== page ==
In a recent decision the Supreme Court found that an insurer's awareness of a substantial risk - and its omission to enlighten the insured about this issue - might be taken into account not only in the context of damages claims, but also when interpreting the contractual provision in question. The court ruled that all knowledge of an insurance agent must be directly attributed to the insurer.
The good conduct rules that apply to investment advisers in Austria also apply to brokers selling insurance policies which are similar to investment products. A recent Supreme Court decision dealt with the brokerage of second-hand life insurance policies – the investors had complained that the insurance broker had failed to notify them adequately of all the risks involved.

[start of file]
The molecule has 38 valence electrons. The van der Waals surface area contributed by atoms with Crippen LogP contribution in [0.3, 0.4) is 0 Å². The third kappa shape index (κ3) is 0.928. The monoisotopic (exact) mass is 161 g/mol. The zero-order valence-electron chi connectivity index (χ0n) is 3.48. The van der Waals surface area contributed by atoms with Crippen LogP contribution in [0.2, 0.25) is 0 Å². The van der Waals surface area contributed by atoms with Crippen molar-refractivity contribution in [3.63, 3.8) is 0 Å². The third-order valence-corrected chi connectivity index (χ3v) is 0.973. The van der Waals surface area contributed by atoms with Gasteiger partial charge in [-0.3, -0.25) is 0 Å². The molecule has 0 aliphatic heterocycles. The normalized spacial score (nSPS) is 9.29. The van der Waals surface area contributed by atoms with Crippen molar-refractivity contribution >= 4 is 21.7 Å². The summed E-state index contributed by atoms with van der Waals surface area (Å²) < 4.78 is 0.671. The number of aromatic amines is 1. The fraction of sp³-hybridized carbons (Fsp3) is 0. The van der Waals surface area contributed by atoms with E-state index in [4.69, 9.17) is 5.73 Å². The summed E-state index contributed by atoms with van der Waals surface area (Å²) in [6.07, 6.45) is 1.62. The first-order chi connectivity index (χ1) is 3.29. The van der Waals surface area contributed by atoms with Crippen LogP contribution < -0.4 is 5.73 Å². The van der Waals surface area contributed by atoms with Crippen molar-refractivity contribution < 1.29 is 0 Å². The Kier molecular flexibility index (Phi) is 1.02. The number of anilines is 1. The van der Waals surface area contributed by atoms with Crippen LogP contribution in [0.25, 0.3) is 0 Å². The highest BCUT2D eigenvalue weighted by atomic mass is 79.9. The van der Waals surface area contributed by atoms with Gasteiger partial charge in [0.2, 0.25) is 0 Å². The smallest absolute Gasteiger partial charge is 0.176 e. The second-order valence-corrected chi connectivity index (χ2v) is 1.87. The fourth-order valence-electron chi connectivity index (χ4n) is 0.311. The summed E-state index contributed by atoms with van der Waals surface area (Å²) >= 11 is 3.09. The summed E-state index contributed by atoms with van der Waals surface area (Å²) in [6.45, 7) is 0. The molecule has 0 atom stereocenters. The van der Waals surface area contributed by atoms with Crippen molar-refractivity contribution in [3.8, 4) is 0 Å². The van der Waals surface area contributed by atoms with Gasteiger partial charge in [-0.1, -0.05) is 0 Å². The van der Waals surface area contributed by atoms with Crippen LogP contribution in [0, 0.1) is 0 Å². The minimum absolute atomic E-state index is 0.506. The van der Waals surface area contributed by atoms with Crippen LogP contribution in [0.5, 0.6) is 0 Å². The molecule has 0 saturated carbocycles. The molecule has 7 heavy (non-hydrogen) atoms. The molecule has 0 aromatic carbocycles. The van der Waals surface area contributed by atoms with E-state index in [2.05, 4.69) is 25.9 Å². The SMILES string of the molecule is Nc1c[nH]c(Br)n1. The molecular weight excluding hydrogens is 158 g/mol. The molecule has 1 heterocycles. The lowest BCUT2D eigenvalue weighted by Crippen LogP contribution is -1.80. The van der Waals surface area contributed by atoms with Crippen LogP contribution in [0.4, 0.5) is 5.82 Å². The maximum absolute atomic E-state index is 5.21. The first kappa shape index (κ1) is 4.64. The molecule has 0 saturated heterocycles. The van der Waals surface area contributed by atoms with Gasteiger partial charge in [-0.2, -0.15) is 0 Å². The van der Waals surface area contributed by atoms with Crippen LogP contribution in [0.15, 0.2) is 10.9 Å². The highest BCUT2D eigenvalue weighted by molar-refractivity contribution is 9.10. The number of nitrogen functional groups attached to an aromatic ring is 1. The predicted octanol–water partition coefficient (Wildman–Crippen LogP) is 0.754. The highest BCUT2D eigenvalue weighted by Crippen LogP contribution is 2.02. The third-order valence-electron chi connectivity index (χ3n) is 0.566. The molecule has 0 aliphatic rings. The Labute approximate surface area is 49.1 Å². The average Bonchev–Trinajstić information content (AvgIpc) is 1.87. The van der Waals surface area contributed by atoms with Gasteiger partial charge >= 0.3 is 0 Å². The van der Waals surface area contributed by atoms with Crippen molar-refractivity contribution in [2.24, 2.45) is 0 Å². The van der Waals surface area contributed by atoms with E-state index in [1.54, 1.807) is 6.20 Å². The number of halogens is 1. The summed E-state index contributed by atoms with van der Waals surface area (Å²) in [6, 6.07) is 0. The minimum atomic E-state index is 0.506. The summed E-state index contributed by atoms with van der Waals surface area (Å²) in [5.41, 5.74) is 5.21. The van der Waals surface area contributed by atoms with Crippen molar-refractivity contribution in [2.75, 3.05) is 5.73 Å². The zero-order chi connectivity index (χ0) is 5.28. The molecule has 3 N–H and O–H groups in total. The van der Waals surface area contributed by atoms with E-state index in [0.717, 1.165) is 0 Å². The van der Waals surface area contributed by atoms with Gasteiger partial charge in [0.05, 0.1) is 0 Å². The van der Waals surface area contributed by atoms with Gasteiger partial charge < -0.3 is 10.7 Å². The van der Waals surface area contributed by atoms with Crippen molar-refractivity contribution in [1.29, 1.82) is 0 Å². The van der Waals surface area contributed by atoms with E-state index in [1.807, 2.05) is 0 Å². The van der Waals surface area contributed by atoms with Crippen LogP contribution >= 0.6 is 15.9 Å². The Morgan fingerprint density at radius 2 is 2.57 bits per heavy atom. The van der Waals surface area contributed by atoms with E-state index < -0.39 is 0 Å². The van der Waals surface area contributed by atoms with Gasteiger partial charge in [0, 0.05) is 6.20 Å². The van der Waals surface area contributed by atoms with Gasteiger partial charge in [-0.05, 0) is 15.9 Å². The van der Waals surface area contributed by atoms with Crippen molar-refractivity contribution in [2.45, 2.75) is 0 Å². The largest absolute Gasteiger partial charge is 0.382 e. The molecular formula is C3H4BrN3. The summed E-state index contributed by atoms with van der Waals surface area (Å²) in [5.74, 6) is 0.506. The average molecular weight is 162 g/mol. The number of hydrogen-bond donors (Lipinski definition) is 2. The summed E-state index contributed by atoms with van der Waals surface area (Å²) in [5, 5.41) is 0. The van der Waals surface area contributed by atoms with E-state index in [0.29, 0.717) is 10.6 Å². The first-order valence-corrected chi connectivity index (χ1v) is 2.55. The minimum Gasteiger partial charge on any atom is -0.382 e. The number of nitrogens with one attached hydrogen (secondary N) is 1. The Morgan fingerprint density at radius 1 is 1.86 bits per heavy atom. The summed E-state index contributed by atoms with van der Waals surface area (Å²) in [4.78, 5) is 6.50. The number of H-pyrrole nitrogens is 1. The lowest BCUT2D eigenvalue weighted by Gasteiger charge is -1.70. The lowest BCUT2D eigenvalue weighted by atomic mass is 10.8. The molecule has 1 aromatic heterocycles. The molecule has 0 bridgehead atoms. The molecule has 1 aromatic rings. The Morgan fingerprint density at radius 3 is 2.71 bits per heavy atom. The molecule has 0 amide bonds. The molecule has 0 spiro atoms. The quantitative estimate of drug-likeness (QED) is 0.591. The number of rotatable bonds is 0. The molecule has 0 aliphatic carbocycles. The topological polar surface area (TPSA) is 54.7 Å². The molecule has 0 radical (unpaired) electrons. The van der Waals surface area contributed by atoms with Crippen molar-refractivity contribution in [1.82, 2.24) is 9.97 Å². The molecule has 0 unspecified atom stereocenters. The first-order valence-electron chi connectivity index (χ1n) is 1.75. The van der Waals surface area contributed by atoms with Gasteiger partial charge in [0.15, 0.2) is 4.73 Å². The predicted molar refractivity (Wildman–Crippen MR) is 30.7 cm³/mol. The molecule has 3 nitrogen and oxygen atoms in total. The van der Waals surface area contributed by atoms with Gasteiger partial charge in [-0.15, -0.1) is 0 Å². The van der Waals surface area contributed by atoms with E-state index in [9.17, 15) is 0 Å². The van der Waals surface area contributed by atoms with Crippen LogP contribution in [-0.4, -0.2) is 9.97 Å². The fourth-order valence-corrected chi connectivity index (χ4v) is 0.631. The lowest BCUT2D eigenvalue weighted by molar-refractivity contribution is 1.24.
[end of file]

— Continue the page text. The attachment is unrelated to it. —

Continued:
Following the recent economic crisis, the need arose to make it easier for insolvent companies to continue their business through restructuring. This objective was achieved through a reform to the Insolvency Law 2010. It has been market standard to include 'insolvency clauses' in financial lines insurance policies in particular. From the point of view of the act, such insolvency clauses are now ineffective.